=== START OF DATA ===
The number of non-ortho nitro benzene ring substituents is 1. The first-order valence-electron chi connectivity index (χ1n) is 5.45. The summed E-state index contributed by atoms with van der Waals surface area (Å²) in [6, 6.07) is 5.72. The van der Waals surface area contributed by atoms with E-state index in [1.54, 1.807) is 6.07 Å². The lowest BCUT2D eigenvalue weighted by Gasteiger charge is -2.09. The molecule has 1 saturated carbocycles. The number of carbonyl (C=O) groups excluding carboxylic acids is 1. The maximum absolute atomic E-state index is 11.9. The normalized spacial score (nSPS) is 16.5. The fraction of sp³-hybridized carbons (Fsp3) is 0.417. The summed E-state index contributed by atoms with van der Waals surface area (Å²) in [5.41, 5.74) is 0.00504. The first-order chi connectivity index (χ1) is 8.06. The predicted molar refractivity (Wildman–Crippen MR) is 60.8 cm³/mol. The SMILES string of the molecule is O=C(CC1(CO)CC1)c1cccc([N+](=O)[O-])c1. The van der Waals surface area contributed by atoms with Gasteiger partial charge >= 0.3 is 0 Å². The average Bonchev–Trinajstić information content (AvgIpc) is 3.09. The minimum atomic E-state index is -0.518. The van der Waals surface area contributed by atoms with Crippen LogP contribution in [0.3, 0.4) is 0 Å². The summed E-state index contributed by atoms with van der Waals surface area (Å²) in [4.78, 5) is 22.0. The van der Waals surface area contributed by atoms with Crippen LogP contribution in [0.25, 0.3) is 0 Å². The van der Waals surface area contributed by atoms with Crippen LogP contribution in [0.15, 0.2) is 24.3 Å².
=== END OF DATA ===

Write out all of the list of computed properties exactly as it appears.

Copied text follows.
The number of non-ortho nitro benzene ring substituents is 1. The first-order valence-electron chi connectivity index (χ1n) is 5.45. The summed E-state index contributed by atoms with van der Waals surface area (Å²) in [6, 6.07) is 5.72. The van der Waals surface area contributed by atoms with E-state index in [1.54, 1.807) is 6.07 Å². The lowest BCUT2D eigenvalue weighted by Gasteiger charge is -2.09. The molecule has 1 saturated carbocycles. The number of carbonyl (C=O) groups excluding carboxylic acids is 1. The maximum absolute atomic E-state index is 11.9. The normalized spacial score (nSPS) is 16.5. The fraction of sp³-hybridized carbons (Fsp3) is 0.417. The summed E-state index contributed by atoms with van der Waals surface area (Å²) in [5.41, 5.74) is 0.00504. The first-order chi connectivity index (χ1) is 8.06. The predicted molar refractivity (Wildman–Crippen MR) is 60.8 cm³/mol. The SMILES string of the molecule is O=C(CC1(CO)CC1)c1cccc([N+](=O)[O-])c1. The van der Waals surface area contributed by atoms with Gasteiger partial charge >= 0.3 is 0 Å². The average Bonchev–Trinajstić information content (AvgIpc) is 3.09. The minimum atomic E-state index is -0.518. The van der Waals surface area contributed by atoms with Crippen LogP contribution in [0.3, 0.4) is 0 Å². The summed E-state index contributed by atoms with van der Waals surface area (Å²) in [4.78, 5) is 22.0. The van der Waals surface area contributed by atoms with Crippen LogP contribution in [0.25, 0.3) is 0 Å². The van der Waals surface area contributed by atoms with Crippen LogP contribution in [0.15, 0.2) is 24.3 Å².